opponent

[uh-poh-nuhnt]
noun
1.
a person who is on an opposing side in a game, contest, controversy, or the like; adversary.
adjective
2.
being opposite, as in position.
3.
opposing; adverse; antagonistic.
4.
Anatomy. bringing parts together or into opposition, as a muscle.

Origin:
1580–90; < Latin oppōnent- (stem of oppōnēns, present participle of oppōnere to place over, against, or in front of, make an obstacle), equivalent to op- op- + pōn(ere) to place, set, put + -ent- -ent


1. antagonist. Opponent, competitor, rival refer to persons engaged in a contest. Opponent is the most impersonal, meaning merely one who opposes; perhaps one who continually blocks and frustrates or one who happens to be on the opposite side in a temporary contest: an opponent in a debate. Competitor emphasizes the action in striving against another, or others, for a definite, common goal: competitors in business. Rival has both personal and emotional connotations; it emphasizes the idea that (usually) two persons are struggling to attain the same object: rivals for an office.


1. ally, friend.
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Based on the Random House Dictionary, © Random House, Inc. 2014.
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World English Dictionary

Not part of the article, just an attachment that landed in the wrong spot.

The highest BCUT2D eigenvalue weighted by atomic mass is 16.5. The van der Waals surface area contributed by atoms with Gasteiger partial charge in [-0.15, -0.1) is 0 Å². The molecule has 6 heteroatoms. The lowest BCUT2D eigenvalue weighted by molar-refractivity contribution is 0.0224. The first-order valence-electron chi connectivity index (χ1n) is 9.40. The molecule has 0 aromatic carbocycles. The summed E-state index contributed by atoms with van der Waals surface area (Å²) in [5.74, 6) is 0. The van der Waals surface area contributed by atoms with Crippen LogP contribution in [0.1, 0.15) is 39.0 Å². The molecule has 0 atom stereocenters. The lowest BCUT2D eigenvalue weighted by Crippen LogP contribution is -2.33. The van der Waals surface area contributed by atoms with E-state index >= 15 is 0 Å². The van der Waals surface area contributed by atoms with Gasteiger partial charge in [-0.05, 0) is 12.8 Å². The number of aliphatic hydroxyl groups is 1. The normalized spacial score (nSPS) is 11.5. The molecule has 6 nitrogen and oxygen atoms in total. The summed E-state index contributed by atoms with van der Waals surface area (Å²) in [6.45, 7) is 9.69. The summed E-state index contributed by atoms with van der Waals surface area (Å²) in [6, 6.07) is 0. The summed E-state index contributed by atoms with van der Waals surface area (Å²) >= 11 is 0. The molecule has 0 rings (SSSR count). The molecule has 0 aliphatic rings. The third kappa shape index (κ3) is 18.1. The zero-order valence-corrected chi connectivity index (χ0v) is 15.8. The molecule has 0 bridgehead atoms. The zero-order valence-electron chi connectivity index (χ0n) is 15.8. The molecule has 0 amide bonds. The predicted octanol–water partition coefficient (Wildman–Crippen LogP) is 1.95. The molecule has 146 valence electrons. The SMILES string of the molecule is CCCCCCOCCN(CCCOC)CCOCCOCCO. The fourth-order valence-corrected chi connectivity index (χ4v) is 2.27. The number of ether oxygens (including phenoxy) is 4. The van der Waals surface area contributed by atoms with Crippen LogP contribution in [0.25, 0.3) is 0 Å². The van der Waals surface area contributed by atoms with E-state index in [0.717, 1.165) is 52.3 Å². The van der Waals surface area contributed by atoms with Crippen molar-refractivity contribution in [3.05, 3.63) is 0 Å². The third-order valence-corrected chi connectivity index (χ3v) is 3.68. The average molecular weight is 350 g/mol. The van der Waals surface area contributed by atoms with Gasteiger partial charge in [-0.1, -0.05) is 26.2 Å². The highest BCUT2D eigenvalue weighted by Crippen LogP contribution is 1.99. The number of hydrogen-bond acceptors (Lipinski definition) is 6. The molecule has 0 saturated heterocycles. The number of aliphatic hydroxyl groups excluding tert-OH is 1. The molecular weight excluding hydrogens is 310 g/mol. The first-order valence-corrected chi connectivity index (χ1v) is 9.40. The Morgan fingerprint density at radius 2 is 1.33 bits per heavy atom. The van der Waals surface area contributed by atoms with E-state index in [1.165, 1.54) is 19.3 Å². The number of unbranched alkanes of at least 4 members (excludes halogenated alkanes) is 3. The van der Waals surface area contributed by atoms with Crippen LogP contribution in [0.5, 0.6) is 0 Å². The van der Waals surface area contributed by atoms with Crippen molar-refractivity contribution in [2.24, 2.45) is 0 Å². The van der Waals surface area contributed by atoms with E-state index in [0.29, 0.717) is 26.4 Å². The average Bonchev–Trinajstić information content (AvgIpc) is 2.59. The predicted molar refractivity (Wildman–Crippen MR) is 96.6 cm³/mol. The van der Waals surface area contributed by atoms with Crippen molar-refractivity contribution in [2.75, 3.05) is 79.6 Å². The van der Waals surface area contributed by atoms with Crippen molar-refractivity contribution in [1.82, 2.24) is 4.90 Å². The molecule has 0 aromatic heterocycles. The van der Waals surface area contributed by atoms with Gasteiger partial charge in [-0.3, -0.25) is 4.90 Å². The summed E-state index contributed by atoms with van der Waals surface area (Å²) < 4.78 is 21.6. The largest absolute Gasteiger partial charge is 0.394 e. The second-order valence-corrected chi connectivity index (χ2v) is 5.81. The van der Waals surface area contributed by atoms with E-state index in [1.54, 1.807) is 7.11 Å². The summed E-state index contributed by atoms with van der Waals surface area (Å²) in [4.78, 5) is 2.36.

opponent (əˈpəʊnənt)
 
n
1.  a person who opposes another in a contest, battle, etc
2.  anatomy an opponent muscle
 
adj
3.  opposite, as in position
4.  anatomy (of a muscle) bringing two parts into opposition
5.  opposing; contrary
 
[C16: from Latin oppōnere to oppose, from ob- against + pōnere to place]
 
op'ponency
 
n

Collins English Dictionary - Complete & Unabridged 10th Edition
2009 © William Collins Sons & Co. Ltd. 1979, 1986 © HarperCollins
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Etymonline
Word Origin & History

opponent
1588, from L. opponentem (nom. opponens), prp. of opponere "oppose, object to, set against," from ob "against" + ponere "to put, set, place" (see position).
Online Etymology Dictionary, © 2010 Douglas Harper
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Example sentences
When opponents of a game are equally matched, the team dressed in red is more
  likely to win, according to a new study.
But the dam project is still being challenged, both in the courts and among
  conservationists and other opponents.
Some opponents of daylight saving time include the agricultural community,
  where the loss of early morning daylight is a concern.
But what many opponents of the project worry about is what happens if those
  normal operations fail.
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